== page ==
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Front Page » August 3, 2004 » Opinion » Lessons learned from a night sleeping in the open
Published 3,731 days ago

Lessons learned from a night sleeping in the open


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By RICHARD SHAW
Sun Advocate community editor

Just about the time I think I know about something, I find out there is a whole lot I don't know. Take my neighborhood for example.

After having lived there for six years, driving in and out of it and walking around it four to six times a week for the last year since I decided one of the ways to be more healthy was to exercise regularly, I thought I knew it well.

But where you live and it's surroundings just don't have to do with the place, but also with time. The time of day at which it is observed and a persons place within that time have a lot to do with the impressions we gain from any place we may be.

This past weekend my grand kids visited me from Salt Lake and part of the plan for them was a sleep out. These three boys had never slept outside in the open anywhere but in their backyard so I offered, as a transition to an eventual real camping trip with me, a chance to sleep out in the pasture behind my house. And of course "grumpy" as I am known to them had to sleep out there with them to keep the demons away.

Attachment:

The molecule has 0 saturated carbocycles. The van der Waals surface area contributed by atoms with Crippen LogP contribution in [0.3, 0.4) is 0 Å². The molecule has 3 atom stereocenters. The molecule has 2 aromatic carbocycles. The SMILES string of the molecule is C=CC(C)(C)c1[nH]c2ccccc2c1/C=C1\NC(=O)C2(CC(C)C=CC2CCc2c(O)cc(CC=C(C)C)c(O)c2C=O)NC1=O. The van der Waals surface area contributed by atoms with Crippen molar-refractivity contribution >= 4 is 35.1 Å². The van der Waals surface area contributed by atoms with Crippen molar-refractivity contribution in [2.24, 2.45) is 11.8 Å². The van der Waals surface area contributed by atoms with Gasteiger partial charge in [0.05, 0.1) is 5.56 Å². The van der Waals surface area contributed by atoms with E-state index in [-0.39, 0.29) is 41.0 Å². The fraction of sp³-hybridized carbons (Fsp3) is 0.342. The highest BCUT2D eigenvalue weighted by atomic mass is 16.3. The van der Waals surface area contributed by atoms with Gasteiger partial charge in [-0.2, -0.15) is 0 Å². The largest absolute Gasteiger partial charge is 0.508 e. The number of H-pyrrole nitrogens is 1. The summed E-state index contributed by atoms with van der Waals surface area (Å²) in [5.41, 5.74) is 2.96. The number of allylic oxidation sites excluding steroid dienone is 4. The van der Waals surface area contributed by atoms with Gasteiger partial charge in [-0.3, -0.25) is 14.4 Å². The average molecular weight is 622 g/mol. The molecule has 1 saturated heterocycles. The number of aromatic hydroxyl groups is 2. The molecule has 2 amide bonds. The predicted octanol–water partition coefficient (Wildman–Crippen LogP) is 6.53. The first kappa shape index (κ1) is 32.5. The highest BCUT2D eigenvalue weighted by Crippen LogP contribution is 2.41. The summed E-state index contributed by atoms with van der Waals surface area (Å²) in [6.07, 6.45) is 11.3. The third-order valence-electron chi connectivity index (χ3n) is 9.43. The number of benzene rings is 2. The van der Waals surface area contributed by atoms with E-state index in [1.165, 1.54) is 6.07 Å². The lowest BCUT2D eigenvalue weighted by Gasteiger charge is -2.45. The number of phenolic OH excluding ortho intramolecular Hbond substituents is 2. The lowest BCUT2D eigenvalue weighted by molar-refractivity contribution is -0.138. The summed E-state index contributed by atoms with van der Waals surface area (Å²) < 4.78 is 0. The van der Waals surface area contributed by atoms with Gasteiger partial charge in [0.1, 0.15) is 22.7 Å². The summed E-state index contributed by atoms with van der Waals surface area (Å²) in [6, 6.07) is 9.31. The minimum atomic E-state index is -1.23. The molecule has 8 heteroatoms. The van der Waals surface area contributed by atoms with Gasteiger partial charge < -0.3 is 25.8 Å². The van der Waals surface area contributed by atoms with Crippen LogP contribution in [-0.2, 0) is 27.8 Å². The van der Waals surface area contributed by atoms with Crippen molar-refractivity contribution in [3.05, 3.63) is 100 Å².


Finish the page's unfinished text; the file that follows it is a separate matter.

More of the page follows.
After some roasting of marshmallows in the barbecue and some scared goodnights to mom and dad who were going to sleep comfortably in my house, the kids climbed into their tent and within five minutes, to my surprise, the giggling and excitement dropped off into a deep slumber; so much so I could hear all three of them snoring.

No camping trip, even one in the backyard, is ever complete without forgetting something and the kids had failed to bring their sleeping bags with them. Consequently mine were in the tent with them and I lay outside the entrance on a piece of patio furniture wrapped up in a blanket with a piece of foam rubber for a pillow. Not fashionable in any way, but certainly adequate for a warm summer evening.

Of course the kids had imagined all kinds of dangers in the wilds of Carbon County. Earlier in the evening they had asked me about bears and wolves, while I retorted with raccoons and skunks. Apparently my reassurances worked since they fell asleep so fast. However, for me slumber did not easily come.

It was the first time in many years that I had actually slept directly under the stars. Over the years camping for me has gone from sleeping as a kid most nights of the summer gazing at the nights sky from the soft grass of my parents lawn to eventually securing a tent as a teemager and then into adulthood being way too comfortable in trailers and campers with running water, heaters, stoves and of course soft, familiar beds. It was almost like I was experiencing sleeping out for the first time again, as I sat wide eyed looking a the sky that had cleared of smoke from range fires earlier in the day. I watched the "blue moon" that appeared over the trees for at least an hour, as it slowly passed from east to west. Then I dozed off.